Over the last 40 years, American Councils has built its reputation on serious exchange programming grounded in language study and cultural exchange. I believe TECRO came to this partnership with the same goals, and we see each other as an honest partner to try and further develop public diplomacy and mutual understanding.
Q: As an organization that works on international education and exchange can you tell us the biggest challenge you see in marketing Taiwan programs as an option to the American audience? Given your work with students that focus on East Asia and the Pacific, what are factors that make a country attractive for Americans to pursue long-term language and cultural exchange?
The biggest challenge that we see in marketing Taiwan as a study abroad destination is just the fact that relatively few Americans know much about Taiwan at all, and Chinese language students are generally encouraged to apply to programs in Beijing and mainland China.
In terms of what makes Taiwan an appealing study destination for students, there is a lot. First, though, I want to put in a plug for our programs in mainland China as well. We have excellent university partners in China that work with us to administer language programs that can boast really strong results. That being said, I think there are a few things that set Taiwan apart.
Firstly, and especially for students who have not had the opportunity to study abroad before, Taiwan is generally a more welcoming and familiar environment. Students have access to familiar academic resources like Google and there is strong support of our programs by the Taiwanese government.
Next, cities in Taiwan and Tainan in particular where we administer TISLP and CLS are less crowded than many of the cities of mainland China. This offers a better opportunity for engagement with locals and a more immersive environment with fewer English speakers. We cannot overestimate the importance of this to our programs as a learning environment.
Finally, as a program administrator I can tell you that health, more than almost anything else, does seriously impact a student's ability to participate and benefit from a program. The fact that relative to mainland China, Taiwan offers a cleaner and less polluted environment for language study is definitely part of what makes it appealing to students who may suffer from respiratory conditions, for instance.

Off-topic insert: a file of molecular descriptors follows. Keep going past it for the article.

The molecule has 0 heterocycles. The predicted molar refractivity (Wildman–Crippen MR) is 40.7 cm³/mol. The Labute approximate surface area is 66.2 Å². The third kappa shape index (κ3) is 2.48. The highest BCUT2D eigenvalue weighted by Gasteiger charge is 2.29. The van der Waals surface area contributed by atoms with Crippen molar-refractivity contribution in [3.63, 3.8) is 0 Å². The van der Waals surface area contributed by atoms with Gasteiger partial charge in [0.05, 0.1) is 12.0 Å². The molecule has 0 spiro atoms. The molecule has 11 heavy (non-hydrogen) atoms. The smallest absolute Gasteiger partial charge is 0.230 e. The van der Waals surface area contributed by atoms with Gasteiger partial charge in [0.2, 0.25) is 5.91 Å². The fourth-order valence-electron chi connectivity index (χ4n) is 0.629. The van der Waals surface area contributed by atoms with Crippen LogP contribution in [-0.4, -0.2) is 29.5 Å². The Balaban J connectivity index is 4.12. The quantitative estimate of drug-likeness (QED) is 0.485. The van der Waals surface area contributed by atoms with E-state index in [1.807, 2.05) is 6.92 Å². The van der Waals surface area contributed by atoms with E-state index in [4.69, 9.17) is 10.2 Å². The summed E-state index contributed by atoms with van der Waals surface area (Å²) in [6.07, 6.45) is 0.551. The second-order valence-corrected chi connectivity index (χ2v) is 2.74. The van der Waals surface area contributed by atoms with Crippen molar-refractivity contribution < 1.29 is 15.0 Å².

Q: What future programming does American Councils have in mind in regards to Taiwan?
TISLP and CLS will continue on the basis of strong results from both programs and a lot of student interest. We had participants from 26 different universities on TISLP in 2017and CLS received over 650 applications from 273 universities for the CLS Chinese program. That includes 48 MSIs, 12 Community Colleges, two Historically Black Colleges and Universities, and all manner of public and private four-year universities.
American Councils will also reintroduce the short-term study program in Taiwan, as a four-week culture and history program offering credit for up to 30 participants.
We also want to expand our activity in Taiwan. There is a lot of interest in internship programming, for instance, that will give students interested in learning Chinese an opportunity to develop hard skills at the same time as they build proficiency in the language.
Q: Can you share with us some concluding thoughts on your work with Taiwan and what you have enjoyed most?
One of the things that I find most rewarding about our experience running programs in Taiwan is that, even when running programs for Less Commonly Taught Languages like Chinese, there is a great deal of centralization that takes place. Many students in the United States who are learning Chinese or studying Asian Studies have innumerable opportunities to visit Beijing and Shanghai and build their understanding of the Chinese-speaking world on what is, actually, a very narrow sliver of experience. When our students study in Taiwan, I believe that they are gaining a breadth of insight and experience that is not easy to get and it pays off for them in the long run.